Kate: “The realities of remote work and serving different geographies is not something that requires too much thought and planning. At least not in the way we thought about it when UNA was doing its strategic planning for 2020-2022. In that document we had this whole section mapped out for connecting better with rural regions and creating rural infrastructure so that we could provide better, more consistent service. As an organization, we laid the best of plans and we really thought hard about how to make it all work. And part of me feels like we overthought it. But we acted in a way that we knew. Pre pandemic Kate had no idea that this transition to remote work and virtual programming, that the pandemic ignited, would in fact break down the barriers we had for our members in rural communities and along the Wasatch Front. “ 

Kate: “As a leader some of the hardest things I experience are making sweeping decisions that impact everyone. Shifting to remote work is one such example. I’m curious Brandy, how has the shift to remote work at UNA helped you focus and/or adapt to this new existence?”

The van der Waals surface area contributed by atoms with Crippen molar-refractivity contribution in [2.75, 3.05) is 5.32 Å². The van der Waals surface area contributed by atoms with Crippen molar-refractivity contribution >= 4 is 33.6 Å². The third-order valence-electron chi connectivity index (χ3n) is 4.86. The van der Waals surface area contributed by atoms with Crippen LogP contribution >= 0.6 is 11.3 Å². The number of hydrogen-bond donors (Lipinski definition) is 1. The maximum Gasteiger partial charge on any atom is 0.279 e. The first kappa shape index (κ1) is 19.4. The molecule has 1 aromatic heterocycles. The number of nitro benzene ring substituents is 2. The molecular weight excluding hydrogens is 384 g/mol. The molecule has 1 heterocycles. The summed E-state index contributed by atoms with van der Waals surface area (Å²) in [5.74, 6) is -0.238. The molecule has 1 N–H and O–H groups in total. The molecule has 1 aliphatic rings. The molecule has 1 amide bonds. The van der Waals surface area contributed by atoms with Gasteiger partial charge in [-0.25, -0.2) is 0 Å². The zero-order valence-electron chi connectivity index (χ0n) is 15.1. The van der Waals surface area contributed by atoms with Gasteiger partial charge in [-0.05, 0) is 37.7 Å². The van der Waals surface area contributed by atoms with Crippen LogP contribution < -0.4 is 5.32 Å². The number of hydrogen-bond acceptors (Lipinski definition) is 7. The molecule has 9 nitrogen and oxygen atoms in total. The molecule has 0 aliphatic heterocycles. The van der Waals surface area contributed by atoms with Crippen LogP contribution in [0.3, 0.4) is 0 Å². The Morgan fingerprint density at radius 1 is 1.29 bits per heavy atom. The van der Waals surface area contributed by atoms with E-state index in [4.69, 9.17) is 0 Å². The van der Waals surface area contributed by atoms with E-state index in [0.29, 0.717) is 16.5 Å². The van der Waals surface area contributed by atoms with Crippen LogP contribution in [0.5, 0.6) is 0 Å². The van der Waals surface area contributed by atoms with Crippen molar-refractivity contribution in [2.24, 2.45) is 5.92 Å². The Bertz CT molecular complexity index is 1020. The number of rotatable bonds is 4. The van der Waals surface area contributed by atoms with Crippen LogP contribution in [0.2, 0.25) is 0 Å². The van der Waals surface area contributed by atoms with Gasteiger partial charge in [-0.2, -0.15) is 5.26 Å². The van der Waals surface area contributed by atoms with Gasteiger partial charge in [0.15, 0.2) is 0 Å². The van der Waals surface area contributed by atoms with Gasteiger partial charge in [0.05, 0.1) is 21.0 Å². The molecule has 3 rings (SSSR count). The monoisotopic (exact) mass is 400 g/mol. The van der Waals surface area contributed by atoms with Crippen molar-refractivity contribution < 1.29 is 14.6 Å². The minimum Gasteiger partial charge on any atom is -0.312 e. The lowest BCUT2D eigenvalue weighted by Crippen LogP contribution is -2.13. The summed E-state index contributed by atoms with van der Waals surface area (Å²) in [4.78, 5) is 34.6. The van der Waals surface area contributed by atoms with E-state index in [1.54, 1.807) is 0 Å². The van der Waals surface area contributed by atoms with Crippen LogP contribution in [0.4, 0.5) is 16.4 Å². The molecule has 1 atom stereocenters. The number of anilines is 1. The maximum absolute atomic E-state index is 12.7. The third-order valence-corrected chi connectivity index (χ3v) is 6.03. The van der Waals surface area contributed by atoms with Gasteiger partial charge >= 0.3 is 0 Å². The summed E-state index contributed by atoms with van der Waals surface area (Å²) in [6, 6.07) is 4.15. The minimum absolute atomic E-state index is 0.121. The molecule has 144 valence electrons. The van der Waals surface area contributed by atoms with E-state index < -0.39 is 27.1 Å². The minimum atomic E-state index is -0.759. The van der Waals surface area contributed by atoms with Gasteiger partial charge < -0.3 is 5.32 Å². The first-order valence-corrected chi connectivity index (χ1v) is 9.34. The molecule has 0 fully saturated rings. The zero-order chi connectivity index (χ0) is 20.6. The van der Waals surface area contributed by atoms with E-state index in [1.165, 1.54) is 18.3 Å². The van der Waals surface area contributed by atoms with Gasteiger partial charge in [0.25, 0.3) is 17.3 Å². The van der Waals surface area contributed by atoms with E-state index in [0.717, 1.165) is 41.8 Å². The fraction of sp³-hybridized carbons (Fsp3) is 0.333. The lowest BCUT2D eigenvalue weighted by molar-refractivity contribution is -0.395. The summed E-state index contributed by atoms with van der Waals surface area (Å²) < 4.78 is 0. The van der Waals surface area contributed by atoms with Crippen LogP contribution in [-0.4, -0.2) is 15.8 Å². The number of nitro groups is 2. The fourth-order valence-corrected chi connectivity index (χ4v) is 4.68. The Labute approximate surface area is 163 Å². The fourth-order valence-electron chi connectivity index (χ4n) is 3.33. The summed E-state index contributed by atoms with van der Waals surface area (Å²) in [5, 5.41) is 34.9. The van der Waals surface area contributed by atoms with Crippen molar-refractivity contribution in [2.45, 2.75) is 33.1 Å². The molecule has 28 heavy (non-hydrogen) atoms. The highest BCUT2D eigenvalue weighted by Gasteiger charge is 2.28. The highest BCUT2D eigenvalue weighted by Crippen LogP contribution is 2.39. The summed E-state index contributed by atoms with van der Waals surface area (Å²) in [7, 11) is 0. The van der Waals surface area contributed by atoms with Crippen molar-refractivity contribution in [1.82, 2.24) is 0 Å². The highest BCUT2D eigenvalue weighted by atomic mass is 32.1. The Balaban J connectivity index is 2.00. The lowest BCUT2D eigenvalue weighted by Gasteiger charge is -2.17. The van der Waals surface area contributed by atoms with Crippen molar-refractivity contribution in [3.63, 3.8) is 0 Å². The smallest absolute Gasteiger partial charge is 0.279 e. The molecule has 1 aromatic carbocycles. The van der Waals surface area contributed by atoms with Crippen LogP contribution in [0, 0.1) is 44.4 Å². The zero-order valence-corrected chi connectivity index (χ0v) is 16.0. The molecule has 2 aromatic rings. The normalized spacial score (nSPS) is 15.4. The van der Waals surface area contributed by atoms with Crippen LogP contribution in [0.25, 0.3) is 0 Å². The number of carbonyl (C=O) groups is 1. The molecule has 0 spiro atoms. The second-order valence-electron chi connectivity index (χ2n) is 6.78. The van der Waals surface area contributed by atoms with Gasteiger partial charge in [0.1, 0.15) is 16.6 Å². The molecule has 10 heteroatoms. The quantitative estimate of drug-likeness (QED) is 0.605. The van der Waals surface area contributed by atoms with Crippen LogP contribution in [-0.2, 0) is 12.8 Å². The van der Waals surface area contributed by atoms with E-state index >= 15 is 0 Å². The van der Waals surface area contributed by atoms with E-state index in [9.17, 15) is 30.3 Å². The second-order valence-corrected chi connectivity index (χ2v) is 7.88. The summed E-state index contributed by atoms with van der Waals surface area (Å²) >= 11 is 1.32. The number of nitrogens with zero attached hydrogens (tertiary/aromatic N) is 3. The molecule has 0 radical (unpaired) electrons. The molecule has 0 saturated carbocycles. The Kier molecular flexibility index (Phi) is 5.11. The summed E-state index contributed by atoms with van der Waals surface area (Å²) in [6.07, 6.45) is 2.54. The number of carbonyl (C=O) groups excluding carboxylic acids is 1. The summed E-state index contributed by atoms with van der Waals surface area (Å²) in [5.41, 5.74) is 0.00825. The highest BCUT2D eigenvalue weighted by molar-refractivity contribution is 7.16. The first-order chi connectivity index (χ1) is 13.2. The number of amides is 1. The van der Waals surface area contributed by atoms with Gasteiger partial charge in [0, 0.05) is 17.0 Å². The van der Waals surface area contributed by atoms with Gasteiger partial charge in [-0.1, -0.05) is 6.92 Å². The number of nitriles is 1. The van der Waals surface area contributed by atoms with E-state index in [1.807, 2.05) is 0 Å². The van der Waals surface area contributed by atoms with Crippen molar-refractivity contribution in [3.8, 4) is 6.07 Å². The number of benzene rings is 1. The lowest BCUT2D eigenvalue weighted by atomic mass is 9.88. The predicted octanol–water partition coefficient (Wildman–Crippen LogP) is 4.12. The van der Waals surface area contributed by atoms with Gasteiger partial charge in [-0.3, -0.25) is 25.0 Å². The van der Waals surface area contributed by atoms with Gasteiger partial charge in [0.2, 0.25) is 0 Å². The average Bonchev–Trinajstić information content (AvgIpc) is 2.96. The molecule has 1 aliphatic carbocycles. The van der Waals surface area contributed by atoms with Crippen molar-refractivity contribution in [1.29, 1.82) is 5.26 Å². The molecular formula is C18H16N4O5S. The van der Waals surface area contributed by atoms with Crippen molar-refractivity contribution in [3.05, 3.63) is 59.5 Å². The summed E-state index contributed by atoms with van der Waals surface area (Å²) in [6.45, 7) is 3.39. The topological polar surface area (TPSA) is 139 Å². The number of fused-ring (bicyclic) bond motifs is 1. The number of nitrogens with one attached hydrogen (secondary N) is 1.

Brandy: “Being remote at UNA has made us more accessible and able to connect with nonprofits all over Utah. Prior to the pandemic our services were available in-person only and we were brainstorming how we could be more virtual. This shift created the opportunity and necessity to move us online and we are reaching more people and nonprofits than ever before. Personally, I have really appreciated not having to drive so much, saving time and money on gas by walking from my kitchen to my home office to start my workday. I will say that I had to learn how to turn off work at the end of the day so that I could be present for my family. Now that I have learned how to balance this, I find that my time is more wisely spent at work so that I can maximize my time with loved ones.” 

Kate: “As a leader I am finding that these past two years have shown me that there really are different ways we can work and that the ‘we’ve always done it this way’ approach needs to be dusted off and tossed. What is an example of a policy that all should adopt?” 

Brandy: “Hybrid work, including looking at each position at the organization and determining if the position can be done outside of the office and potentially outside of “normal” office hours. And this may not be for all nonprofits, but if you are thinking about opening a position to be remote and want to expand your applicant pool to other states you will need to look at the hiring requirements of the state the candidates are in or that you will be recruiting from. UNA members have access to free HR legal consultation to help with this.”